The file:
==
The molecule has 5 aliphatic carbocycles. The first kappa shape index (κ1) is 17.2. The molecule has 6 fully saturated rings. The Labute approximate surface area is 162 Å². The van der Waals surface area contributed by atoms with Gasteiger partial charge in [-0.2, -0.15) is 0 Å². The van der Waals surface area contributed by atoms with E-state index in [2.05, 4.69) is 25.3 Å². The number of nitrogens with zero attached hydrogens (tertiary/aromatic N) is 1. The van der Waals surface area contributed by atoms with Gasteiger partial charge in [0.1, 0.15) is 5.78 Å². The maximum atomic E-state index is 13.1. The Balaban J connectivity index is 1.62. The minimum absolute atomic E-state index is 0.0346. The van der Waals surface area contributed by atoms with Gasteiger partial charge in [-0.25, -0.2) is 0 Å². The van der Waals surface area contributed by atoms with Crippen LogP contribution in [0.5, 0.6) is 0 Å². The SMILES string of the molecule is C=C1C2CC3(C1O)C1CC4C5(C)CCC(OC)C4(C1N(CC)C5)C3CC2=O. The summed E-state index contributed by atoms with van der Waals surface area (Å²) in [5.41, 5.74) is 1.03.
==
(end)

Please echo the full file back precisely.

The molecule has 5 aliphatic carbocycles. The first kappa shape index (κ1) is 17.2. The molecule has 6 fully saturated rings. The Labute approximate surface area is 162 Å². The van der Waals surface area contributed by atoms with Gasteiger partial charge in [-0.2, -0.15) is 0 Å². The van der Waals surface area contributed by atoms with E-state index in [2.05, 4.69) is 25.3 Å². The number of nitrogens with zero attached hydrogens (tertiary/aromatic N) is 1. The van der Waals surface area contributed by atoms with Gasteiger partial charge in [0.1, 0.15) is 5.78 Å². The maximum atomic E-state index is 13.1. The Balaban J connectivity index is 1.62. The minimum absolute atomic E-state index is 0.0346. The van der Waals surface area contributed by atoms with Gasteiger partial charge in [-0.25, -0.2) is 0 Å². The van der Waals surface area contributed by atoms with Crippen LogP contribution in [0.5, 0.6) is 0 Å². The SMILES string of the molecule is C=C1C2CC3(C1O)C1CC4C5(C)CCC(OC)C4(C1N(CC)C5)C3CC2=O. The summed E-state index contributed by atoms with van der Waals surface area (Å²) in [5.41, 5.74) is 1.03.